Let's not pretend that Diane Abbott's comments were genuine racism

The MP was stupid to refer to "white people", but her tweet has been taken out of context.

Another day, another Twitterstorm - this time a "race row" involving Diane Abbott.

The Hackney MP tweeted "white people love playing "divide and rule". We should not play their game #tacticasoldascolonialism".

Conservative blogs have called for her resignation. Over at ConservativeHome, Paul Goodman writes:

Imagine how the Guardian or the BBC would react if a Conservative MP said that "black people love playing 'divide and rule' ".

They would be right to do so. Such an MP would be maligning their fellow citizens on a racist basis. This is exactly what Abbott has done.

I'm sorry, but this is disingenuous for a number of reasons.

Firstly, let's take the facts. As is standard practice in any good Twitterstorm, the comment in question has been completely divorced of its context. Abbott did not make a cup of tea, sit down at her computer, and think: "Do you know what? I think I'll malign white people now."

As the hashtag referencing colonialism shows, the comment was made in the context of a political discussion: namely, criticism of black community leaders. The use of the term "white people" here is distinguishing from "black people". She was responding to this tweet: "I find it frustrating that half the time, these leaders are out of touch with black people they purport to represent." Black people/white people.

Abbott's choice of words was clumsy , and as an MP she should be more careful. But in this discussion, she is clearly referring to "white people" as a political force in the context of colonialism, not making generalisations about the behaviour of individual white people. Her comments aren't equivalent to, for example, Lauryn Hill supposedly saying that she didn't want "white people" to buy her records.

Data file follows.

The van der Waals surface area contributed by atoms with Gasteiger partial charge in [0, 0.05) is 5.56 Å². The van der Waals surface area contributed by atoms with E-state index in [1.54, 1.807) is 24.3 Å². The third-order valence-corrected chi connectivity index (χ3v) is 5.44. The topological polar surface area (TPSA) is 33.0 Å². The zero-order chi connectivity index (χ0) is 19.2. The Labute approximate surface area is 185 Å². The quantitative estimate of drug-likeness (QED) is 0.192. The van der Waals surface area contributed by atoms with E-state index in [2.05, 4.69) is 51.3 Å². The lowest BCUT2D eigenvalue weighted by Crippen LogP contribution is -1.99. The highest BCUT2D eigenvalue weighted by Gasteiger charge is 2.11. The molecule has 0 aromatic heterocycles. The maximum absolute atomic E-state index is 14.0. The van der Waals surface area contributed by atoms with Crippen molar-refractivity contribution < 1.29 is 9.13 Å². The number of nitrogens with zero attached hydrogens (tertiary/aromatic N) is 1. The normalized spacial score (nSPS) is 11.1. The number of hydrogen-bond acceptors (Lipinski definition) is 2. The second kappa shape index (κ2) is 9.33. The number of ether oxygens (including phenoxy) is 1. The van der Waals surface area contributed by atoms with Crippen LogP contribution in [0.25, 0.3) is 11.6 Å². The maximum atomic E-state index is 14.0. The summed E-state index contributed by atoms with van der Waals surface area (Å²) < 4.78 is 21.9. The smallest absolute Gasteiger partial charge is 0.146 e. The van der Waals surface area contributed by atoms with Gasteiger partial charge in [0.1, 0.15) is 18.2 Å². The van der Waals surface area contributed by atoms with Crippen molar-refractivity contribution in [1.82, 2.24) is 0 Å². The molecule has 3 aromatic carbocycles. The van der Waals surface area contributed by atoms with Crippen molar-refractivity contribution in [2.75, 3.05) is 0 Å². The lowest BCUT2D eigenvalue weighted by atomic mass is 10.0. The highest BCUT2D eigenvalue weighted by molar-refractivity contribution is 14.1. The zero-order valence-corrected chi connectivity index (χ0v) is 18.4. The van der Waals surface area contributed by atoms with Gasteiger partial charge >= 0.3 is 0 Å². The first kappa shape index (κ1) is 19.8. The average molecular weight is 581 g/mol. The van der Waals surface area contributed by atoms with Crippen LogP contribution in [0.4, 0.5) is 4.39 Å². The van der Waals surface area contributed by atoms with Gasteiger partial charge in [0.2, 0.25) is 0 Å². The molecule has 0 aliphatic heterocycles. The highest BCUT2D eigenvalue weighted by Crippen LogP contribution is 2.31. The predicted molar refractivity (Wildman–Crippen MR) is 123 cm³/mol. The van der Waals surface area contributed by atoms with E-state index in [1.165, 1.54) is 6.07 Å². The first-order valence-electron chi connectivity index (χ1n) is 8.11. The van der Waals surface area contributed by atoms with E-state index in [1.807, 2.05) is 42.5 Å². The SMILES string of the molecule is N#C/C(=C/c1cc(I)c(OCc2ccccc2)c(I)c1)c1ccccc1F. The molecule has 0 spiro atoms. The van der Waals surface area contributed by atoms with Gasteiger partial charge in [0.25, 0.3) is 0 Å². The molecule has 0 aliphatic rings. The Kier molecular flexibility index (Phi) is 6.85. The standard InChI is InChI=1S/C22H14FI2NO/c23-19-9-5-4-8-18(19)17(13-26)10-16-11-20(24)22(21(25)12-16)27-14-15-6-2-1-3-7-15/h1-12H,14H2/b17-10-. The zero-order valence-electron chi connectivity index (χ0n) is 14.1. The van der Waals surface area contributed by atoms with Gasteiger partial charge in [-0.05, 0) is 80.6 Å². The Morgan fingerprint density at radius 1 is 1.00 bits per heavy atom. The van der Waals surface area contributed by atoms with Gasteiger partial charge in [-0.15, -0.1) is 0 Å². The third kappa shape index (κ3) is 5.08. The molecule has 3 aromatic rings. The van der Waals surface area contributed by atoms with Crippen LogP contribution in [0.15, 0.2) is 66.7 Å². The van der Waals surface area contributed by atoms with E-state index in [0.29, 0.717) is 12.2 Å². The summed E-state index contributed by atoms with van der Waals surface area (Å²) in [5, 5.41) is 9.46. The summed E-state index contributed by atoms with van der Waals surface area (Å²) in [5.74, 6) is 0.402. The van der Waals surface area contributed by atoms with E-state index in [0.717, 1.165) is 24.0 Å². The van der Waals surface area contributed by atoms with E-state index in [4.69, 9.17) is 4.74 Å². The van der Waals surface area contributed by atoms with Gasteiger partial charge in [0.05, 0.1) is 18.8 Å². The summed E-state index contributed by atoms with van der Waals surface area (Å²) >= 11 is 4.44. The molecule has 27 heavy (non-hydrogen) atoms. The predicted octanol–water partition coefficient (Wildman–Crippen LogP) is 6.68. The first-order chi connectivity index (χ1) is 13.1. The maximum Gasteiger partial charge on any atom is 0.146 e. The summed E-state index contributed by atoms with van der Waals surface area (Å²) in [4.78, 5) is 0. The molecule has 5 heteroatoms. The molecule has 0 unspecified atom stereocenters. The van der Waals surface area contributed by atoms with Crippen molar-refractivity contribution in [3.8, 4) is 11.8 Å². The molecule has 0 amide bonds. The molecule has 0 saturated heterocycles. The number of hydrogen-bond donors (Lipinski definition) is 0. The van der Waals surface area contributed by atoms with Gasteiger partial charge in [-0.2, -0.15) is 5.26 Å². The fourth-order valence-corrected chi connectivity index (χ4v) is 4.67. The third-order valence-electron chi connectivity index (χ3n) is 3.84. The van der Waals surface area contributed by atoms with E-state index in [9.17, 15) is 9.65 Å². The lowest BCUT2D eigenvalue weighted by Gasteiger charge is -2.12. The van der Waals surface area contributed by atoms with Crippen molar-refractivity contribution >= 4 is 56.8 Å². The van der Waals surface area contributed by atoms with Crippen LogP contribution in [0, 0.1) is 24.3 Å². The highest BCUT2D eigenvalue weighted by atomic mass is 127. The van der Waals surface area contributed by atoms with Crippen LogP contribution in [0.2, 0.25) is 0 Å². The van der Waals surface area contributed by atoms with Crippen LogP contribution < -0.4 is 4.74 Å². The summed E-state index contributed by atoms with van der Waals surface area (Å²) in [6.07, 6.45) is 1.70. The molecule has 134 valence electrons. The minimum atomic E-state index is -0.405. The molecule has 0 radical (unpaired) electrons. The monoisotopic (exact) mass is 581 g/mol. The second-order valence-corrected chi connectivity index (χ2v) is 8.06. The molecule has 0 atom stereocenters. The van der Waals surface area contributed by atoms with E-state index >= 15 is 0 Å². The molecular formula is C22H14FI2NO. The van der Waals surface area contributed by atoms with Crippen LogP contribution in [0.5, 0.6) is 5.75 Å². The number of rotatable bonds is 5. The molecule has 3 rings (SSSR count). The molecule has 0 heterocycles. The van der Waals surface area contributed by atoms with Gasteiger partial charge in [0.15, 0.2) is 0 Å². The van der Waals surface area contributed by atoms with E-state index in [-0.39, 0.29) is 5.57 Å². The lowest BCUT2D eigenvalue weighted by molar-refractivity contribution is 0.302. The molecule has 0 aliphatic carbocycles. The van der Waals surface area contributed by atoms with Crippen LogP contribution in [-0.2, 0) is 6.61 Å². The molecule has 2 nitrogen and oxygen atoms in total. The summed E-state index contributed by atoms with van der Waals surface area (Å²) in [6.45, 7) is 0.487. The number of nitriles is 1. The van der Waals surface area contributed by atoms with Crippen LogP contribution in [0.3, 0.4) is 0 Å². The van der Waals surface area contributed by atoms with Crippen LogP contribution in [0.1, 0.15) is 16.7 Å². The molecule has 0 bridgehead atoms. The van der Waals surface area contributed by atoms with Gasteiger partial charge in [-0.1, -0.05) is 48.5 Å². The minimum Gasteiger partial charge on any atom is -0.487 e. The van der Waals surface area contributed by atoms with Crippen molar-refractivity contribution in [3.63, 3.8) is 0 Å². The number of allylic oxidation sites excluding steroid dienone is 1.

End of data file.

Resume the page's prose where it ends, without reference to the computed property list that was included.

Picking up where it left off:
There is no question that she shouldn't have used such a generalised term, which is highly open to misinterpretation. However, the ConHome blog goes so far as to say she has "deliberately provoked hatred of a racial group, and is therefore in breach of the 1986 Public Order Act."

Quite apart from the fact that the comment is clearly not inciting racial hatred, the hypothetical white Conservative MP referring to "black people" cannot be a direct comparison. When one racial group is so dominant, both numerically (in Britain) and politically (worldwide), pejorative language simply does not have the same power or resonance. Hence words like "honky" or "goora" (a Hindi word for "white") do not have the same brutal power as words like "nigger" or "Paki". Most of those tweeting outrage are white and will not have experienced the pain that such words and the assumptions that go with them can inflict.

Abbott's choice of wording was stupid. It has offended people, and she should apologise, particularly given her role as an elected representative. Indeed, ethnic minorities have a duty to make sure they don't fall into the same trap as the racism they are working against by making lazy generalisations about "white people". But that legislation exists not just because of the words -- "black people", "Asians", "Jews" -- but because of the centuries of oppression and huge tide of contemporary racism that those words, and the way they are used, represent. This outrage has a hint of tit-for-tat -- "we're not allowed to say these things, so why should you be allowed to?" Let's not pretend, though, that what Abbott actually said is as serious as most instances of racism we see in public life.